At times physicians and dentists recommend that a patient take antibiotics before certain dental procedures. This is called “antibiotic prophylaxis.” But why do healthcare providers suggest this extra step?
We all have bacteria in our mouths, and a number of dental treatments—and even daily routines like chewing, brushing or flossing—can allow bacteria to enter the bloodstream (bacteremia). For most of us, this isn’t a problem. A healthy immune system prevents these bacteria from causing any harm. There is concern, however, that for some people bacteremia can cause an infection elsewhere in the body.
Who Might Benefit from Antibiotic Prophylaxis?
Antibiotic prophylaxis is recommended for a small number of people who have specific heart conditions. The American Heart Association has guidelines identifying people who should take antibiotics prior to dental care. According to these guidelines, antibiotic prophylaxis should be considered for people with:
- Artificial heart valves.
- A history of an infection of the lining of the heart or heart valves known as infective endocarditis, an uncommon but life-threatening infection.
- A heart transplant in which a problem develops with one of the valves inside the heart.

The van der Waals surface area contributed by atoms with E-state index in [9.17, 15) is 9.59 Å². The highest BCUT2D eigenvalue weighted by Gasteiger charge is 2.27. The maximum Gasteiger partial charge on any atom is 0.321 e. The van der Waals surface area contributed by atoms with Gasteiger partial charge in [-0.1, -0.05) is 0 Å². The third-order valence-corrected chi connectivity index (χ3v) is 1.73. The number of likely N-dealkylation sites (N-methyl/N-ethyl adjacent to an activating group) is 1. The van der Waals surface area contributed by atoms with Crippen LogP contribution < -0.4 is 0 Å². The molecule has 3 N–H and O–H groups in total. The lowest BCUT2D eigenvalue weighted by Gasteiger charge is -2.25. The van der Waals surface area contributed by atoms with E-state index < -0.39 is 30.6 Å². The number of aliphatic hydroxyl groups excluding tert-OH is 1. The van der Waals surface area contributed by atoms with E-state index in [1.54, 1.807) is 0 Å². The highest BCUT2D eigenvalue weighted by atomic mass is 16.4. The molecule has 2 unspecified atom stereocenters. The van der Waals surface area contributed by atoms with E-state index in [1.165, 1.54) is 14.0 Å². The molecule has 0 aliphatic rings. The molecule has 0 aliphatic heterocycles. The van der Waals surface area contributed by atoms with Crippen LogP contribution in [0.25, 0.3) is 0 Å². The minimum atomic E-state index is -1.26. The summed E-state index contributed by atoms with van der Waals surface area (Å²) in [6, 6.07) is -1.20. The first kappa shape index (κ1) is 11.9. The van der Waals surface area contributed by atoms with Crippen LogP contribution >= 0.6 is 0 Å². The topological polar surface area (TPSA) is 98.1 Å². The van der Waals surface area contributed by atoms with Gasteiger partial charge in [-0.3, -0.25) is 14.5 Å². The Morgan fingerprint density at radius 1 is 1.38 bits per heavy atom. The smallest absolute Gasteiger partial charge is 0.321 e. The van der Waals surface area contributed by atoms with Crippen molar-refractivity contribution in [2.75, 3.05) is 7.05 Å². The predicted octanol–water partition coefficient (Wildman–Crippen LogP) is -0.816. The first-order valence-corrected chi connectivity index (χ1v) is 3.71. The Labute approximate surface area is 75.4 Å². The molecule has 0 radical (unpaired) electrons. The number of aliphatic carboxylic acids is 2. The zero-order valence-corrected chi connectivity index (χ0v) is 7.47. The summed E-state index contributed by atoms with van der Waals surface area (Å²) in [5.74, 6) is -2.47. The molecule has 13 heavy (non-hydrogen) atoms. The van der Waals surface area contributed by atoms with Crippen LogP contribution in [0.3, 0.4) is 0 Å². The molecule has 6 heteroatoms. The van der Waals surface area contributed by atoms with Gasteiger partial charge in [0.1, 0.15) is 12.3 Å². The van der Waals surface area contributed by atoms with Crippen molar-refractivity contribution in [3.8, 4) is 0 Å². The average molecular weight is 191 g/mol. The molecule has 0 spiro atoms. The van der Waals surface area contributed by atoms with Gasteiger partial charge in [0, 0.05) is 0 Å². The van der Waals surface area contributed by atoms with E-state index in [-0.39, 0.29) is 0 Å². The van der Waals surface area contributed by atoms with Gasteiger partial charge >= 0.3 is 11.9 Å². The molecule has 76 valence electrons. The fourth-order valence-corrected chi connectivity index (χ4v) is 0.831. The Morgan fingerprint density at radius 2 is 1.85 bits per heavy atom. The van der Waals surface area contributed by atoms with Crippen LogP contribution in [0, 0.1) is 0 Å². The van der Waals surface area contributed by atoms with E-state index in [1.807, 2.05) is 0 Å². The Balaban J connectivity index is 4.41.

- Heart conditions that are present from birth, such as:
- Unrepaired cyanotic congenital heart disease, including people with palliative shunts and conduit.
- Defects repaired with a prosthetic material or device—whether placed by surgery or catheter intervention—during the first six months after repair.
- Cases in which a heart defect has been repaired, but a residual defect remains at the site or adjacent to the site of the prosthetic patch or prosthetic device used for the repair.
Talk to us about these guidelines if you have any questions about antibiotic prophylaxis.
Antibiotic Prophylaxis Guidelines for People with Joint Replacements
Antibiotic prophylaxis guidelines have also been revised for people with orthopedic implants such as artificial joints. The ADA and American Association of Orthopedic Surgeons updated the recommendations and no longer recommend antibiotics for everyone with artificial joints.